• Consistent communication

  • Make them feel special, not a cog

  • Transparent and sensible process

  • Clear expectations of role across team

  • Respect their time, particularly with take home work

To close candidates, sell the mission, the team, and the opportunity…

  • Aim for about a 70 percent close rate

  • Enlist a reference as an ally in closing

  • Only make an offer when you're sure they'll accept

  • Ask the candidate, “If we give you X,Y, and Z, would you accept?”

  • Identify who influences their decision and take them out to dinner with the candidate

Have an investor close the candidate by describing…

  • Why they invested

  • Why it'll be an enormous outcome

  • How they think about the team from an "unbiased" POV

  • How the investor likes to invest in employees’ career success (perhaps even back their eventual startup)!

When onboarding a new employee…

  • Articulate what success looks like

  • The best indicator of how long they will stay is their experience on the first day

  • Make sure everything's set up so they can ship something on that day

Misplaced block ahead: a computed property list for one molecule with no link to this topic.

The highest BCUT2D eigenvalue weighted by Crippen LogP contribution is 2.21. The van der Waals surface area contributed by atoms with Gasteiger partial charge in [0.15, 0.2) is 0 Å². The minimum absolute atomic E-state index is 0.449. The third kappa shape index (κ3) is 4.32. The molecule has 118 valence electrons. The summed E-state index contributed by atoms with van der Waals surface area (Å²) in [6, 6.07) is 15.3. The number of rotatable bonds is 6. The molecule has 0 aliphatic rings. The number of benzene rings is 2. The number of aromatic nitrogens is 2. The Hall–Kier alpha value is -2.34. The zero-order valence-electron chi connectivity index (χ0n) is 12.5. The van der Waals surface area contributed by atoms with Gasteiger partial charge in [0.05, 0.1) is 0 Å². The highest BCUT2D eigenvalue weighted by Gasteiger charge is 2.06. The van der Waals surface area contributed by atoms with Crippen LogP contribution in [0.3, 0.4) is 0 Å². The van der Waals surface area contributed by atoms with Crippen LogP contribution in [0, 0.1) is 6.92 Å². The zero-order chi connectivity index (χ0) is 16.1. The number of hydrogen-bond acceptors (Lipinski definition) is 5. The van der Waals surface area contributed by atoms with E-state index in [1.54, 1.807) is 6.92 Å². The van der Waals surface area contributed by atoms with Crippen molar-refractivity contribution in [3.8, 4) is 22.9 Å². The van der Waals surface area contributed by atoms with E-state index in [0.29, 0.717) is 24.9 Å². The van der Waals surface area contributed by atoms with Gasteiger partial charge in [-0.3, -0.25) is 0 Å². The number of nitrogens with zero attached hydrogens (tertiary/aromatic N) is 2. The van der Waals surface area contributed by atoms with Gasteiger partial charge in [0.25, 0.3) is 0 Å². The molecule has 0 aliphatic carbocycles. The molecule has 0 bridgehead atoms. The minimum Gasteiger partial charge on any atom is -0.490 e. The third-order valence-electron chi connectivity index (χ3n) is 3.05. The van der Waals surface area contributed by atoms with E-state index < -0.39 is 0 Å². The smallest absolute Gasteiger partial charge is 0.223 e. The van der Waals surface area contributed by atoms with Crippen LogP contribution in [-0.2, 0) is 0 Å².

• Make sure they can understand company priorities and where they fit in

A hire isn't truly a hire until…

  • They've completed a 90-day plan

  • Have a hire write first draft of an annual review and co-define what success looks like

  • Then back into a 90-day plan (which should have been backed into from the job description)

  • If after 90 days the outcome is not good, think about cutting

People aren't born managers…

  • They need to be trained

  • Great individual contributors are expected to become managers, but being a good individual contributor doesn't make you a good manager

  • Let IC's be IC's if they want, and create paths for people to be managers

Have weekly 1:1s…

  • Update an agenda prepped in advance by the reports

  • Align on the top three things to get done by the same time next week

  • Capture and check in on those things next week

Give direct, clear, and concise feedback…

  • Give it during regular 1:1s

  • Make sure you ask for it too

  • You're looking for people to take ownership and show a growth-mindset

  • Make it a good experience for the feedback giver or else they won't give it

Run group meetings well…

  • Make sure people are prepped ahead of time

  • Have a meeting owner to move people along

  • Have a note-taker to track decisions and next steps

Measure performance and pull compensation levers…

  • It’s more important to figure out fair compensation within the organization than within the market, (that's what people care more about)

  • Decouple performance review from compensation bonus (do that before the review)

  • The goal is no surprises - it's a way to retain people, renew commitments, and reset expectations

Double down on your stars…

  • It's how you keep great people who would otherwise leave

  • Promote from within if you believe you have people who have 10x value creation